Intellectual Property Lawyer in Philadelphia, PA Explains the 3 Types of Patents and How They Can Help You
A patent is a type of intellectual property right that protects a person’s invention for a determined period of time against others who may want to try to make, use, or sell the invention. Nearly everything that you use on a daily basis has been patented at one time or another. A good example is medications. There are brand-name drugs and generic drugs. Some brand-name drugs are still under patent protection, prohibiting others from copying the formula to make the (cheaper but identical) generic drugs. But our intellectual property lawyer in Philadelphia, PA knows that this is just one example of a patent.
There are three fairly wide-sweeping types of patents in the United States: utility patents; design patents; and plant patents. All patents are governed by the same Act: the U.S. Patent Act. Patents are reviewed and granted or denied by the United States Patent and Trademark Office.
If you have an invention or material and substantial improvement to an existing invention, you may want to consider a patent to protect your intellectual property rights. The truth is that this can be a long and complicated process, where even a slight error could allow another person to swoop in and essentially steal your idea. Do not let this happen to you. Learn how the experienced intellectual property attorneys in Philadelphia, PA at Paul & Paul can help protect your invention and your rights both in the United States and around the globe.
What Type of Patent Do You Need?
The first and most important inquiry is determining what type of patent you need. If you file for the wrong type of patent, an examiner may deny your claim and cost you time and money in the process. The three types of patents include the following:
Utility patents make up the majority of patents in the U.S. and are most common. These are extensive and technical documents that advise the public on how to use new or useful machines, processes, matter compositions, or systems. A utility patent can also be granted to improvements to how items and aspects operate if they are also new and useful. In simple terms, utility patents protect how something operates or works.
While sometimes called an “improvement patent,” any type of improvement to an existing invention is really just a type of utility patent.
Design patents, while not as widely utilized as utility patents, provide protection to designers in a crucial way. Design patents protect ornamental, non-functional designs on useful items, such as the shape of an item, the design of clothing, or a touchscreen, for example. The design patent document is almost fully comprised of the design itself, with accompanying drawings. Because of this, it is well-known that design patents are hard to search and find, as there are little to no words contained in them.
If an invention contains both utility and design in its creation, in other words, protection for how it works and looks, one may file for both utility and design patents.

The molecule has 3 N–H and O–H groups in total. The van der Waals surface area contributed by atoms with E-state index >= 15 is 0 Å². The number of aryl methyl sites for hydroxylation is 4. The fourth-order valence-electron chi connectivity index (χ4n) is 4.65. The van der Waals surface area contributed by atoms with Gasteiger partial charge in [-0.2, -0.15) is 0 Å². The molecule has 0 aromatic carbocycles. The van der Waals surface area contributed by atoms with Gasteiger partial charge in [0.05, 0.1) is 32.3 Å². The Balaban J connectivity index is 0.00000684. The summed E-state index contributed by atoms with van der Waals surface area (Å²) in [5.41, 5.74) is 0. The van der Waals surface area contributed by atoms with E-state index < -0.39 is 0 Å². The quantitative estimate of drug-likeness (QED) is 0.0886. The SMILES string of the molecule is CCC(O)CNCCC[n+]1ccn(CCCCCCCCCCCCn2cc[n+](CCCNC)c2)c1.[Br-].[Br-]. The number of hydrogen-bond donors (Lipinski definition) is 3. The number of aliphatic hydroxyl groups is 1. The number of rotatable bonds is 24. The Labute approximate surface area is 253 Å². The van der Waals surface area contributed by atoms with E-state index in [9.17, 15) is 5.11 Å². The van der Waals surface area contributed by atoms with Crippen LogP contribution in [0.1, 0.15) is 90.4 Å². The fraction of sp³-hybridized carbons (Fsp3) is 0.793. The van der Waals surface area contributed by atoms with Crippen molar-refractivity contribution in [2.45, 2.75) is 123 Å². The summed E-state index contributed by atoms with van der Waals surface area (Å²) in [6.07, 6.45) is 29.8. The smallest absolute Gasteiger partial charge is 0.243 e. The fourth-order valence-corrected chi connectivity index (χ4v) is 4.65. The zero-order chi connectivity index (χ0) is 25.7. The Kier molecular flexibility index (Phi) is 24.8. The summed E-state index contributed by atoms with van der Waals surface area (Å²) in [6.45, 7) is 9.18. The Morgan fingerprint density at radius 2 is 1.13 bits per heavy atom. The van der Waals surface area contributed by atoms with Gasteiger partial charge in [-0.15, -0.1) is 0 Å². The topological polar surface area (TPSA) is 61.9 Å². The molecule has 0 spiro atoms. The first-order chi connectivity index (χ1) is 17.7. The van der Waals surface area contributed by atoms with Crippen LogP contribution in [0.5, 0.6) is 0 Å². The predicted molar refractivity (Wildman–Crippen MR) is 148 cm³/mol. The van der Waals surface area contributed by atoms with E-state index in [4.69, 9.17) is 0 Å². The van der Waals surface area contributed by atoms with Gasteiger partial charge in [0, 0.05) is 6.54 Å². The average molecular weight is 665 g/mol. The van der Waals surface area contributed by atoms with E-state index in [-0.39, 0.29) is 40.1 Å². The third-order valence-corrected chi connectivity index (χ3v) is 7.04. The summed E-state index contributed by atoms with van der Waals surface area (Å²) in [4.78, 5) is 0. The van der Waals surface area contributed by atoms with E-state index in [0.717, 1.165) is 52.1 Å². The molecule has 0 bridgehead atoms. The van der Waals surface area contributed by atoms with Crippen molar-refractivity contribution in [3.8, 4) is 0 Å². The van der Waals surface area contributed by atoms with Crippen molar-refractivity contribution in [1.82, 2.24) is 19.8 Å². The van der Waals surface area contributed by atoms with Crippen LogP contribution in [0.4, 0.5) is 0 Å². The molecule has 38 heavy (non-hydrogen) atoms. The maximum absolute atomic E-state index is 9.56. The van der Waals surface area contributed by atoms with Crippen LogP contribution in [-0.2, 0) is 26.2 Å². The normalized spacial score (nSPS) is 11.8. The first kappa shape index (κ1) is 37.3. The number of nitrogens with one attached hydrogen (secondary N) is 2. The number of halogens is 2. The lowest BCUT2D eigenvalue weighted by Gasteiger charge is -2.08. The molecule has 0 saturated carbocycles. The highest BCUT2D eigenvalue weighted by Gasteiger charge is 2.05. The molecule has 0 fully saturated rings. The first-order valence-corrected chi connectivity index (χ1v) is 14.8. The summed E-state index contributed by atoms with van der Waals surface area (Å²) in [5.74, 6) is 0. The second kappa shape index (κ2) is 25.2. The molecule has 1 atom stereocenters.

Plant Patents/Seed Patents
A plant patent is just that: a patent that protects plants or seeds. A plant patent protects new plants that have been created by cuttings, layering, budding, grafting, inarching, or other non-sexual means. This does not include genetically modified organisms. In other words, if a person has cultivated a new variation of a plant or a distinctive one, they may be provided protection under the Patent Act. An example of this would be if a new variety of an apple was reproduced asexually and had new, distinct, and highly desirable characteristics.
How Does One Obtain a Patent?
As mentioned, the United States Patent and Trademark Office (“USPTO”) has jurisdiction over whether a utility, design or plant patent is granted. The first step for a patent seeker would be to search if such an invention already exists. This can be done by either searching the USPTO guide on patent searches, as well as by searching Google’s Patent Search.
Once it is established that the invention is new and useful, it is time to file your application with the USPTO. This includes supplying a written document containing the specifics of your utility, or specific drawings and details. You also need to provide an oath or declaration, stating that you are the first inventor. Finally, you must pay associated fees, which can change annually.
Get Help From Our Patent Attorneys in Philadelphia, PA
The patent process is inherently a time-consuming and expensive process. Many inventors think that they can save money by not hiring a patent lawyer. This is a huge mistake. Not only can it only increase the amount of time it will take to get a patent, but it could greatly increase the filing fees and other expenses to correct avoidable mistakes. Further, an improper patent with mistakes or a patent that is not thorough enough could still allow a third party to come in and steal your idea.
Do not let this happen. Ask the experienced patent attorneys at Paul & Paul in Philadelphia, PA how we can help protect your invention. Schedule your appointment with our team by dialing (866) 201-8191 or using our convenient and easy-to-use contact us box available here.